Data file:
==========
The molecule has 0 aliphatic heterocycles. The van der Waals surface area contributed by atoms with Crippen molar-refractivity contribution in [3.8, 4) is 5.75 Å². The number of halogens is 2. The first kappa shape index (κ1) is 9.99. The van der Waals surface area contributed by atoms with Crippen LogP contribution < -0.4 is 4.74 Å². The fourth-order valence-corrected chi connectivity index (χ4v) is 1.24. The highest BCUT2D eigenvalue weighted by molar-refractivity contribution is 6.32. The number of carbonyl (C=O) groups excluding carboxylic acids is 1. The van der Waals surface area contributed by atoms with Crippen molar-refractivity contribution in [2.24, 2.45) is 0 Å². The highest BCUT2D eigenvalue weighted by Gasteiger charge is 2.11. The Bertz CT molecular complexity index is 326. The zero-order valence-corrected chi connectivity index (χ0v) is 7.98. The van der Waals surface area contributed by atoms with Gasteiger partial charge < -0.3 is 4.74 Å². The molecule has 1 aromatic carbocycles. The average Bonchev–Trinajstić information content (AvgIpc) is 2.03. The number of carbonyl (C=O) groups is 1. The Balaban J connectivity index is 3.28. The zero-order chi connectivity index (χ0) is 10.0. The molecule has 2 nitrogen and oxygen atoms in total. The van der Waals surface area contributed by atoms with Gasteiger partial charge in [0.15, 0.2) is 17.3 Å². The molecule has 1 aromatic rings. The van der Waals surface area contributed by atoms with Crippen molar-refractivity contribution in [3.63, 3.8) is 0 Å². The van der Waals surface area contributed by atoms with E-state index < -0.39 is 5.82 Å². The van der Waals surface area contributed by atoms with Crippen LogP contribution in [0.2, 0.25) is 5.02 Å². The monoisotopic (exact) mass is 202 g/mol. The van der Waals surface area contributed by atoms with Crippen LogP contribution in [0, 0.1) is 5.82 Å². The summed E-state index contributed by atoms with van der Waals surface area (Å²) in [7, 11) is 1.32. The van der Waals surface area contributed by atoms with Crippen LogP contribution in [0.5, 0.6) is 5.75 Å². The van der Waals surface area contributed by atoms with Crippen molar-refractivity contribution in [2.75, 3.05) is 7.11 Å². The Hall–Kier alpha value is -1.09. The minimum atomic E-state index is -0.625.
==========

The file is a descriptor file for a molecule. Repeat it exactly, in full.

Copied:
The molecule has 0 aliphatic heterocycles. The van der Waals surface area contributed by atoms with Crippen molar-refractivity contribution in [3.8, 4) is 5.75 Å². The number of halogens is 2. The first kappa shape index (κ1) is 9.99. The van der Waals surface area contributed by atoms with Crippen LogP contribution < -0.4 is 4.74 Å². The fourth-order valence-corrected chi connectivity index (χ4v) is 1.24. The highest BCUT2D eigenvalue weighted by molar-refractivity contribution is 6.32. The number of carbonyl (C=O) groups excluding carboxylic acids is 1. The van der Waals surface area contributed by atoms with Crippen molar-refractivity contribution in [2.24, 2.45) is 0 Å². The highest BCUT2D eigenvalue weighted by Gasteiger charge is 2.11. The Bertz CT molecular complexity index is 326. The zero-order valence-corrected chi connectivity index (χ0v) is 7.98. The van der Waals surface area contributed by atoms with Gasteiger partial charge < -0.3 is 4.74 Å². The molecule has 1 aromatic carbocycles. The average Bonchev–Trinajstić information content (AvgIpc) is 2.03. The number of carbonyl (C=O) groups is 1. The Balaban J connectivity index is 3.28. The zero-order chi connectivity index (χ0) is 10.0. The molecule has 2 nitrogen and oxygen atoms in total. The van der Waals surface area contributed by atoms with Gasteiger partial charge in [0.15, 0.2) is 17.3 Å². The molecule has 1 aromatic rings. The van der Waals surface area contributed by atoms with Crippen molar-refractivity contribution in [3.63, 3.8) is 0 Å². The van der Waals surface area contributed by atoms with E-state index < -0.39 is 5.82 Å². The van der Waals surface area contributed by atoms with Crippen LogP contribution in [0.2, 0.25) is 5.02 Å². The monoisotopic (exact) mass is 202 g/mol. The van der Waals surface area contributed by atoms with Crippen LogP contribution in [0, 0.1) is 5.82 Å². The summed E-state index contributed by atoms with van der Waals surface area (Å²) in [7, 11) is 1.32. The van der Waals surface area contributed by atoms with Crippen LogP contribution in [0.5, 0.6) is 5.75 Å². The van der Waals surface area contributed by atoms with Crippen molar-refractivity contribution in [2.75, 3.05) is 7.11 Å². The Hall–Kier alpha value is -1.09. The minimum atomic E-state index is -0.625.